The Centralian advocate Fri 25 May 2012
Centralian Advocate; NewspaperNT
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Community newspapers -- Northern Territory -- Alice Springs; Tennant Creek (N.T.) -- Newspapers; Alice Springs (N.T.) -- Newspapers.; Australia, Central -- Newspapers
Nationwide News Pty. Limited
v. 65 no. 103
Copyright. Made available by the publisher under licence.
Nationwide News Pty. Limited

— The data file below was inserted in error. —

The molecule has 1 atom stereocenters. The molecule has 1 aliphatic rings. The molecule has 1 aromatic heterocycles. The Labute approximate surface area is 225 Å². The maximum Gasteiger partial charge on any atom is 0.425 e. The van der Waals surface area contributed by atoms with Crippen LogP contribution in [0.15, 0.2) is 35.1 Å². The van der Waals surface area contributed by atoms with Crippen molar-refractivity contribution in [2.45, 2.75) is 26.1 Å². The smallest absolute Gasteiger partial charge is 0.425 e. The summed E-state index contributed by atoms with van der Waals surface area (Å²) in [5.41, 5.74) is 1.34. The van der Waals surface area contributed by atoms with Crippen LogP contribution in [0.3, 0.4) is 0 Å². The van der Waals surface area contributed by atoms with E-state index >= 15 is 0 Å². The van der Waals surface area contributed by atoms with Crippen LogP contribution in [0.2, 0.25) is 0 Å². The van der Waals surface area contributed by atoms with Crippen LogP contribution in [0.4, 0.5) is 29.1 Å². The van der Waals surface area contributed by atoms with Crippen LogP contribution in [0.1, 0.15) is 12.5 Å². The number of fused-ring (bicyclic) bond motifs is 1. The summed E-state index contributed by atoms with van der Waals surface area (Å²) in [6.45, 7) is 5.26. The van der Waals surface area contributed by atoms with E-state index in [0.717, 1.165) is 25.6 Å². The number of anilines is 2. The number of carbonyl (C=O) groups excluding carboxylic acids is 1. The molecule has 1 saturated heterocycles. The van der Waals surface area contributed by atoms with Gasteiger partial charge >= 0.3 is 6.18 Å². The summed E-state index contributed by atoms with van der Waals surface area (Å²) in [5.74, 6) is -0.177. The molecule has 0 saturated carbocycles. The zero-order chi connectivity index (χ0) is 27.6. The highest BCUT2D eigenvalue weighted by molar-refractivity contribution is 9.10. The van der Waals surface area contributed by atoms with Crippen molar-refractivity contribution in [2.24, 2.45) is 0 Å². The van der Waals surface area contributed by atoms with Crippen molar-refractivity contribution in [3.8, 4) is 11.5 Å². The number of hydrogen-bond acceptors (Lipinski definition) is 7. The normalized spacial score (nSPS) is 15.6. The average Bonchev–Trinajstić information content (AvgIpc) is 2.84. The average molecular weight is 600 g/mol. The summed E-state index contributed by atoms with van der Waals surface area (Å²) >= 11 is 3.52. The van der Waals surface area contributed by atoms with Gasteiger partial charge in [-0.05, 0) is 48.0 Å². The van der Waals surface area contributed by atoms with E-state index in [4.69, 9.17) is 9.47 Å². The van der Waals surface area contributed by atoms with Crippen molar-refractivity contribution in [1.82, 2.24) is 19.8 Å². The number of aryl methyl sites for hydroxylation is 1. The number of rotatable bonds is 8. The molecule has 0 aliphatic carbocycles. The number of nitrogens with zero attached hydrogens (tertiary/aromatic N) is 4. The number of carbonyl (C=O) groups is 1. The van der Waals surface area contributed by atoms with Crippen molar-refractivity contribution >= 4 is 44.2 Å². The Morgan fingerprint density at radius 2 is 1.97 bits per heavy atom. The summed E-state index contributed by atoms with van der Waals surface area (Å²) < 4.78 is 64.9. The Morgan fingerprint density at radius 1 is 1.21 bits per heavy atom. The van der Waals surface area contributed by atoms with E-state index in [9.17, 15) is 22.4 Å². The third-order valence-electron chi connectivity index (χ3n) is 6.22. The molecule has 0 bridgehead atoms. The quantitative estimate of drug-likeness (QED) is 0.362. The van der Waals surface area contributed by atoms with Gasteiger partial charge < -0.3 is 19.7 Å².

Centralian Advocate, Friday, May 25, 2012 27 P U B : C A D V D A T E : 2 5 -M A Y -2 0 1 2 P A G E : 2 7 C O L O R : C M Y K Located at 3/28 Railway Terrace PH: 89 522 849 FAX: 89 527 724 Email: Reception@prestigealice.com.au Website: www.prestigealice.com.au 4 6 4 7 0 5 /1 2 Sienna Apartments: Fully renovated, 1 Bed 1 Bath furnished unit, pool in complex, undercover parking. $310 p/w 1/1 Kempe St: Neat 2 bed 1 bath unfurn townhouse, split a/c in open plan living/dining & main b/room, private c/yard. $385 p/w 2/18 Lyndavale Dr: Immaculate 2 bed 1 bath unit, full security screens, new kitchen, near new carpet t/out. $395 p/w 5/20 Taylor St: Neat and tidy 2 bed 1 bath unfurn townhouse extra d/stairs toilet, spacious c/yard, single carport $400 p/w 20/6 Caterpillar Ct: Recently painted 2 bed 1 bath furnished unit, new carpet with split a/c t/out, single carport. $500 p/w 6 Keckwick Ave: Well-presented home 3 bed 2 bath, pool, modern kitchen, 2 living areas, garage, gardener Inc. $650 p/w 16 Reus Ct: Executive 3 bed 2 bath house with 2 living areas, great kitchen, dual garage, rear veranda, gardener Inc. $680 p/w Fair warning for private landlords Andrew Winter Andrew Winter Ido not want to cause panic among ourMum and Dad investors as I am writing about an issue that has begun as a slight rumbling in the UK. But we dont want anyone to get any ideas here, so I thought a heads-up may be worthwhile. For the private housing rental sector here in Australia, there are filing cabinets full of legislation to protect tenants and even the odd folder for the landlord. True tenants should have rights, especially from landlords who insist that as it is their property and they should be able to check it over, fail to repair and generally drive the tenants up the wall because they pay the mortgage and rates. However, landlords should be supported too and be able to act against tenants who fail to pay rent or damage the property. The issue in the UK right now relates to a landlords clear rights to evict if the terms of the lease are breached by the tenant. The matter has been highlighted by the UK-based Residential Landlords Association. Logic should play a part here that if a tenant pays no rent for a period of time, receives the correct, clear warnings, remains in arrears and then makes no effort to pay, well honestly, it should be bye-bye to that tenant. After all, in every other facet of our modern lives, non-payment means a penalty. However, there is a legal case in the UK where a social tenant (a tenant housed by the local council) fell into substantial arrears, Council tried to evict but the case made it to the Supreme Court, where the tenant claimed the council could not evict her under Article 8 of the European Convention of Human Rights, claiming it breached her rights to have respect for a persons home. The court ruled that the council (landlord) had not considered if it was proportionate to evict, therefore the dear tenant could go back home. I did look up the word proportionate but it didnt really help. The logic for this ruling is madness as the word seemed to mean fair on both sides. Yes, the courts ruling may have been fair for the tenant, but fair for the landlord? The really scary part is that there is now a case pending from a private tenant claiming against his landlord under the same legislation. And the legal opinion is undecided as to whether this ruling could apply to the private rental sector in the UK. We live in a small world, and while Australia is not Europe, we do follow similar conventions around human rights even though it seems these rights usually fail to help the real genuine people they are created for and just annoy the rest of us. So next time you are talking to your local MP make sure they know about this and analyse our legislation to ensure a totally unfair ruling, such as this, will never hit our shores. If it did, the private rental sector would shut up shop. n Andrew Winter is a real estate consumer champion and the host of Selling Houses Australia on The LifeStyle Channel. Tips to create illusion of more space in home Juliet Love Juliet Love The first thing mostbuyers do before they start looking for a home or investment is create a wish list of requirements and desires that fulfil their and their familys needs. More often than not, one of the most important requirements on those lists is more space, and rooms that serve more than one purpose. The reason for this is that we are doing more from home these days apart from raising a family. Many people now work from home and are entertaining at home so have more requirements than in times past. Interestingly, urban living means that many people are doing all of this in smaller spaces. Therefore, to appeal to the broadest range of potential buyers, your internal rooms should be multi-purpose, streamlined and cleverly designed to create a spacious feeling. But how do you create this in your home? Think about how the various spaces in your home are being utilised currently, and how you can make some changes to restructure your rooms to make them more practical. Can the nursery become a nursery/home office? Is the spare room set up to accommodate guests? Or is it a dumping ground for the family? I have certainly been to many homes where this is the case. And its understandable, with the busyness of everyday life, clutter seems to appear out of nowhere. The first thing to do is remove that clutter. It only serves to distract buyers from seeing the true beauty, or potential, of your home. Use storage boxes to store things away, and be brutal. The idea is to create a clean, modern space that will appeal to the most buyers. Another effective way to create the illusion of more space, without going to the expense and trouble of knocking down and rebuilding walls, is to use colour and light. The rule of thumb is that light colours such as white, cream and pale beige make a space appear larger. Increase both natural and artificial light sources where possible, as this light will bounce around the room and again create the appearance of a lighter, brighter, larger home. n Juliet Love is a stylist and interior designer and runs her own business called Love Style. Location is key The Kerrigan family in a scene from the Australian movie The Castle about a family who fought for their home The real estate agent inAussie film The Castle famously tells the Kerrigans a home is all about location, location, location. Neville Sanders, Victorian state manager of strata management company Whittles, agrees location is crucial. He said: Everybody recognises the closer you get to a CBD, the potential for capital growth is much greater. Location is very important but its tempered by peoples capacity as to what they can afford. People tend to buy in an area they can afford. They may upgrade or add to their portfolio or trade up as time goes by. Look for a property that has easy access to schools, shops, public transport and hospitals. Naturally, there are pros and cons with both house and unit properties. A house comes with maintenance of its grounds and the building itself, and a unit has body corporate fees that will enable this to be taken care of for you. Mr Sanders said: With a unit, the garden is done and the roof, for example, may be maintained by the body corporate. The body corporate will often arrange the insurance, which is generally cheaper than taking a stand-alone policy on a house. So it goes both ways for each type of investment. A home on a larger block may have potential to subdivide. And when choosing between a house or unit, Mr Sanders said: neither is right nor wrong. If someone is used to apartment living, theyll readily buy an apartment as an investment. If someone has only ever lived in a home, they may find it difficult to relate themselves to anything other than buying a home. Buyers agent Meighan Hetherington, of Property Pursuit, suggested getting advice on what type of property, new or old, but said there are many things to consider. She said: With a new property, you have the maximum amount of depreciation you can claim, which can help with cashflow and tax benefits, and the higher yield and income that comes with more tenant-friendly features. Often those older properties have character thats sought after and thats really hard to replicate in the newer properties. Ms Hetherington said buyers should understand their goals to determine whether to opt for new or old. This includes your time-frame. Holding a property for less than five years will make it difficult to achieve capital growth in such a short period. On top of the standard costs of buying a property, think about extra expenses that will creep up after making a purchase. AMP financial planner Dianne Charman said there were many other factors to be considered. She said: Make sure you budget enough for rates, insurance and general repairs. Do what you can to prevent costly maintenance issues arising, such as replace ageing taps. Maintenance costs can add up, too, so its important to keep on top of them, particularly with older-style buildings that often require more attention. n From www.news.com.au